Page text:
Nottingham’s High Street is alive and kicking

  • Mowgli restaurant in Nottingham's Lace Market 

Beloved by many, the High Street remains a British institution some would say. But there's no denying the last 18 months have been tough for retailers and the knock-on effect has been a raft of administrations and company voluntary arrangements. Associate Director Jack Ward takes a look at what this means for the East Midlands

A record number of shops disappeared from the UK’s top 500 high streets last year, according to PwC research compiled by the Local Data Company (LDC). While the greatest number of  net closures were in Greater London, the figures also showed that the net loss on high streets, retail parks and shopping centres is at its highest for 5 years across the East Midlands.

The highest net loss was found in Nottingham with -39 (23 openings and 62 closures), Derby fairing slightly better at -31 (37 openings and 68 closures) and Leicester outperforming both with only -7 (34 openings and 41 closures).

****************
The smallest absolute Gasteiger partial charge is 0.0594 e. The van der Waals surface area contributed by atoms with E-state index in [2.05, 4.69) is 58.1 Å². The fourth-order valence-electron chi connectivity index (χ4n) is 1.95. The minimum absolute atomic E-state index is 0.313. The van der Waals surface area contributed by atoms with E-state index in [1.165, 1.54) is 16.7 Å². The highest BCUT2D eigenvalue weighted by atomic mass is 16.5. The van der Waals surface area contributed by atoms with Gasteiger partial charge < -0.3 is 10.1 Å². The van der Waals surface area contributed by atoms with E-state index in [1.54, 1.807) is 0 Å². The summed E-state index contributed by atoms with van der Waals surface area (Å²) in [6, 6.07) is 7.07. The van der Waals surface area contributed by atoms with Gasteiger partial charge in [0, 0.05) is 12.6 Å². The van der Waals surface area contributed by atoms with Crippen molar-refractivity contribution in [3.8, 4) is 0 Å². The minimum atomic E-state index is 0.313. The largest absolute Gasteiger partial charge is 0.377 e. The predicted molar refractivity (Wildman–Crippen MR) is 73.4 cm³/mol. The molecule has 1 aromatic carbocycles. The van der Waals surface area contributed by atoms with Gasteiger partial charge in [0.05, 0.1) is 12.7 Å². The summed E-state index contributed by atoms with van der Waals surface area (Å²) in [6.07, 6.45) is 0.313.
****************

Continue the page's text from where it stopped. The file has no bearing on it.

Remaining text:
So, does that mean it is all doom and gloom for Nottingham - a city that was once in the Top 10 Retail Destinations in the UK? Nottingham City Council vacancy survey data would suggest not. The vacancy rate fell from 14.4% in 2017 to 12.1% in 2018 when adjusted for units being held for redevelopment across the city (most notably at Broadmarsh Shopping Centre) - which is below the national average. 

The long-awaited refurbishment of the Broadmarsh Shopping Centre has started and when completed is predicted to propel Nottingham back into the Top 10 Retail Destinations. Alongside the redeveloped Broadmarsh Car Park and re-located library, the raft of new office and residential developments on Nottingham’s Southside should hopefully help to reinvigorate the city centre and push Nottingham back to where it belongs.

In the meantime, you only have to look at the success of the Nottingham Creative Quarter, and in particular Hockley and Sneinton Market to see that the High Street is still alive and kicking. Creative events such as the annual music and arts festival Hockley Hustle and an influx of new operators including Mowgli, Outpost Coffee, Bar Iberico and Neon Raptor Brewing Co have shown that if you have something unique and interesting to offer then the customers will come.

The independent sector is thriving in Nottingham and is what I believe to be a glimpse of what is to come for our city centres of the future.